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White-Nose Syndrome Attributed to Death in Bats

Little brown bats found dead in western North Dakota died of white-nose syndrome.

In early May, the Southwest District Health Unit in Dickinson contacted the North Dakota Game and Fish Department with reports of dead bats found in Medora. Six were submitted to the USGS National Wildlife Health Center in Madison, Wisc. for analysis.

The bats all tested positive for the fungus Pseudogymnoascus destructans, and have been confirmed with WNS, a deadly disease of hibernating bats that has caused dramatic population declines in eastern states. It is named for the powdery, white fungus that often appears around the muzzle. WNS is not known to affect humans, pets, livestock or other wildlife.

Game and Fish Department conservation biologist Patrick Isakson said the Department is working with several federal agencies to screen for Pd and WNS in North Dakota.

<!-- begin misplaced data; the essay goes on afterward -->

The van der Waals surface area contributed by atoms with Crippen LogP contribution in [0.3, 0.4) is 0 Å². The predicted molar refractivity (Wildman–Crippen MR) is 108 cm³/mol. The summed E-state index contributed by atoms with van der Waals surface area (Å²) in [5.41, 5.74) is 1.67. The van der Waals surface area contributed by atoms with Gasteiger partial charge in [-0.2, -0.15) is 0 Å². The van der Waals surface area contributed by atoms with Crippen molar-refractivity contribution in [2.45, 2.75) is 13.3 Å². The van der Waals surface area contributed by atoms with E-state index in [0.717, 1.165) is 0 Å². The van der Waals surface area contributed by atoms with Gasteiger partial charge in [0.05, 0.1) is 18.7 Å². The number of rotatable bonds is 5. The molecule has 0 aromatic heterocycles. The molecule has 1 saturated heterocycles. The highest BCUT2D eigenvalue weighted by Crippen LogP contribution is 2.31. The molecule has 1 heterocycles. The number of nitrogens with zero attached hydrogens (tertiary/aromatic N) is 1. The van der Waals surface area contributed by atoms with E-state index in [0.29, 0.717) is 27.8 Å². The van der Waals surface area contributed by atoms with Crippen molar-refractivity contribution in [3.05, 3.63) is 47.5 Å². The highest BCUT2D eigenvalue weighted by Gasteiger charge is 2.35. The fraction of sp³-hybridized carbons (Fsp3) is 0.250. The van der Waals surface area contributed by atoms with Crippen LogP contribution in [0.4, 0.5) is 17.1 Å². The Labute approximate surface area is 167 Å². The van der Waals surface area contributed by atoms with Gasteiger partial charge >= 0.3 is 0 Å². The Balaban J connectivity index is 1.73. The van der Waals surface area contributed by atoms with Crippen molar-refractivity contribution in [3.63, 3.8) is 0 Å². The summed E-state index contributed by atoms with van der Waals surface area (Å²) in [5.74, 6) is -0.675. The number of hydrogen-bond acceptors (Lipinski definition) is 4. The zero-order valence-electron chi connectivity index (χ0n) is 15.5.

“This is the second time that Pd has been detected in the state, but these are the first documented deaths in bats attributed to WNS,” Isakson said, while noting it was roughly a year ago that Pd was found on a live bat within the boundary of the Knife River Indian Villages National Historic Site.

WNS has been confirmed in bats from 35 states and seven Canadian provinces to date.

"The discovery of white-nose syndrome in these bats signals the continued expansion of this invasive pathogen through North America,” said Jeremy Coleman, National White-nose Syndrome Coordinator for the U.S. Fish and Wildlife Service, which leads the national response to WNS. "It also highlights the need for continued vigilance to track the spread of the disease and the impact it is having on native bat populations so we may better focus our conservation efforts."

State and federal agencies are asking for help to monitor the spread of this disease. Anyone seeing a dead or sick bat is asked not to handle it, but to notify health officials or state biologists who can provide further guidance.

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